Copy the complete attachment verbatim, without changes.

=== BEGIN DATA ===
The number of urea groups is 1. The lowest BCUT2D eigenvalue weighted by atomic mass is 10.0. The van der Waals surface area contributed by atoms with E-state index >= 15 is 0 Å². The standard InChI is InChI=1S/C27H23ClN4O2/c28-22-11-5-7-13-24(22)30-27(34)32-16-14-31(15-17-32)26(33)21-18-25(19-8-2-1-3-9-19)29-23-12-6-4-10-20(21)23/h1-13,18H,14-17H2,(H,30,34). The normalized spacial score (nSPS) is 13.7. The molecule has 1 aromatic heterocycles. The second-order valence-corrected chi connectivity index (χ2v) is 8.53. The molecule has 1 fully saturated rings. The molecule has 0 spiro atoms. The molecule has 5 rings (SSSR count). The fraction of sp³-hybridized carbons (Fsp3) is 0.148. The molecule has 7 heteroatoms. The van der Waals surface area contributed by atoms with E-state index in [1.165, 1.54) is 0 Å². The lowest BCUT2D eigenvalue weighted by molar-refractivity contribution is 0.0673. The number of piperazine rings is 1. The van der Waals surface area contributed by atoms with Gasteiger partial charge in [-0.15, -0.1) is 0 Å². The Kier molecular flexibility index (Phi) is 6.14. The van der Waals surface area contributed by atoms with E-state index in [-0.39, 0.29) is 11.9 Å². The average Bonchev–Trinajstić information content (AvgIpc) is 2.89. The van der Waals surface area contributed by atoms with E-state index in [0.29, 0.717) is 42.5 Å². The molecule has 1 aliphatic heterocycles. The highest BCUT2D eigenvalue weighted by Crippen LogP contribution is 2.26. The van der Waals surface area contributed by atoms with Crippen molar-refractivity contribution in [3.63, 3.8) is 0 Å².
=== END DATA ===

The number of urea groups is 1. The lowest BCUT2D eigenvalue weighted by atomic mass is 10.0. The van der Waals surface area contributed by atoms with E-state index >= 15 is 0 Å². The standard InChI is InChI=1S/C27H23ClN4O2/c28-22-11-5-7-13-24(22)30-27(34)32-16-14-31(15-17-32)26(33)21-18-25(19-8-2-1-3-9-19)29-23-12-6-4-10-20(21)23/h1-13,18H,14-17H2,(H,30,34). The normalized spacial score (nSPS) is 13.7. The molecule has 1 aromatic heterocycles. The second-order valence-corrected chi connectivity index (χ2v) is 8.53. The molecule has 1 fully saturated rings. The molecule has 0 spiro atoms. The molecule has 5 rings (SSSR count). The fraction of sp³-hybridized carbons (Fsp3) is 0.148. The molecule has 7 heteroatoms. The van der Waals surface area contributed by atoms with E-state index in [1.165, 1.54) is 0 Å². The lowest BCUT2D eigenvalue weighted by molar-refractivity contribution is 0.0673. The number of piperazine rings is 1. The van der Waals surface area contributed by atoms with Gasteiger partial charge in [-0.15, -0.1) is 0 Å². The Kier molecular flexibility index (Phi) is 6.14. The van der Waals surface area contributed by atoms with E-state index in [-0.39, 0.29) is 11.9 Å². The average Bonchev–Trinajstić information content (AvgIpc) is 2.89. The van der Waals surface area contributed by atoms with E-state index in [0.29, 0.717) is 42.5 Å². The molecule has 1 aliphatic heterocycles. The highest BCUT2D eigenvalue weighted by Crippen LogP contribution is 2.26. The van der Waals surface area contributed by atoms with Crippen molar-refractivity contribution in [3.63, 3.8) is 0 Å².